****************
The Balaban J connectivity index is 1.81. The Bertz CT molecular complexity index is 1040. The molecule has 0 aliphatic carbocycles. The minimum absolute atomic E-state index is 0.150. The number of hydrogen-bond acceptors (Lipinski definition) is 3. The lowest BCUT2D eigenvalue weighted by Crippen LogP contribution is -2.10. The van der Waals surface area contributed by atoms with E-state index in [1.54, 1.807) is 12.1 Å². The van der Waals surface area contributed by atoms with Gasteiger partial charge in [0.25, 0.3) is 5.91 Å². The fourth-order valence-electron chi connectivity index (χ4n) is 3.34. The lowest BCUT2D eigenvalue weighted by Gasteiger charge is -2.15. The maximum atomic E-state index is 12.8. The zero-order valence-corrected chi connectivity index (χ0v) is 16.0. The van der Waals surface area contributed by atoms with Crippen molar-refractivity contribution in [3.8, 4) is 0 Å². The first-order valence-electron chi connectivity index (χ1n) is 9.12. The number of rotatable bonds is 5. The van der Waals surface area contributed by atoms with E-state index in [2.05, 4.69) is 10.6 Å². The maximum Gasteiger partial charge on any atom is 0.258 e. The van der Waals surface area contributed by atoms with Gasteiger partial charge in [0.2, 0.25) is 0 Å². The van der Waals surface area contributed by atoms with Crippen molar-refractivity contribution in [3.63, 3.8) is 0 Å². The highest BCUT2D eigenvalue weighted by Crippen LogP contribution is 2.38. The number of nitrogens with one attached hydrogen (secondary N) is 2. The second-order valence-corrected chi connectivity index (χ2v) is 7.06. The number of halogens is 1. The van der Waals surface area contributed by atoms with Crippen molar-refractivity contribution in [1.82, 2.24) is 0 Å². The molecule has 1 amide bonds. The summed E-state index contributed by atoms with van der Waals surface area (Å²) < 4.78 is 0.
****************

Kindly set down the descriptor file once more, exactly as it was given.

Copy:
The Balaban J connectivity index is 1.81. The Bertz CT molecular complexity index is 1040. The molecule has 0 aliphatic carbocycles. The minimum absolute atomic E-state index is 0.150. The number of hydrogen-bond acceptors (Lipinski definition) is 3. The lowest BCUT2D eigenvalue weighted by Crippen LogP contribution is -2.10. The van der Waals surface area contributed by atoms with E-state index in [1.54, 1.807) is 12.1 Å². The van der Waals surface area contributed by atoms with Gasteiger partial charge in [0.25, 0.3) is 5.91 Å². The fourth-order valence-electron chi connectivity index (χ4n) is 3.34. The lowest BCUT2D eigenvalue weighted by Gasteiger charge is -2.15. The maximum atomic E-state index is 12.8. The zero-order valence-corrected chi connectivity index (χ0v) is 16.0. The van der Waals surface area contributed by atoms with Crippen molar-refractivity contribution in [3.8, 4) is 0 Å². The first-order valence-electron chi connectivity index (χ1n) is 9.12. The number of rotatable bonds is 5. The van der Waals surface area contributed by atoms with E-state index in [2.05, 4.69) is 10.6 Å². The maximum Gasteiger partial charge on any atom is 0.258 e. The van der Waals surface area contributed by atoms with Gasteiger partial charge in [0.2, 0.25) is 0 Å². The van der Waals surface area contributed by atoms with Crippen molar-refractivity contribution in [3.63, 3.8) is 0 Å². The highest BCUT2D eigenvalue weighted by Crippen LogP contribution is 2.38. The number of nitrogens with one attached hydrogen (secondary N) is 2. The second-order valence-corrected chi connectivity index (χ2v) is 7.06. The number of halogens is 1. The van der Waals surface area contributed by atoms with Crippen molar-refractivity contribution in [1.82, 2.24) is 0 Å². The molecule has 1 amide bonds. The summed E-state index contributed by atoms with van der Waals surface area (Å²) < 4.78 is 0.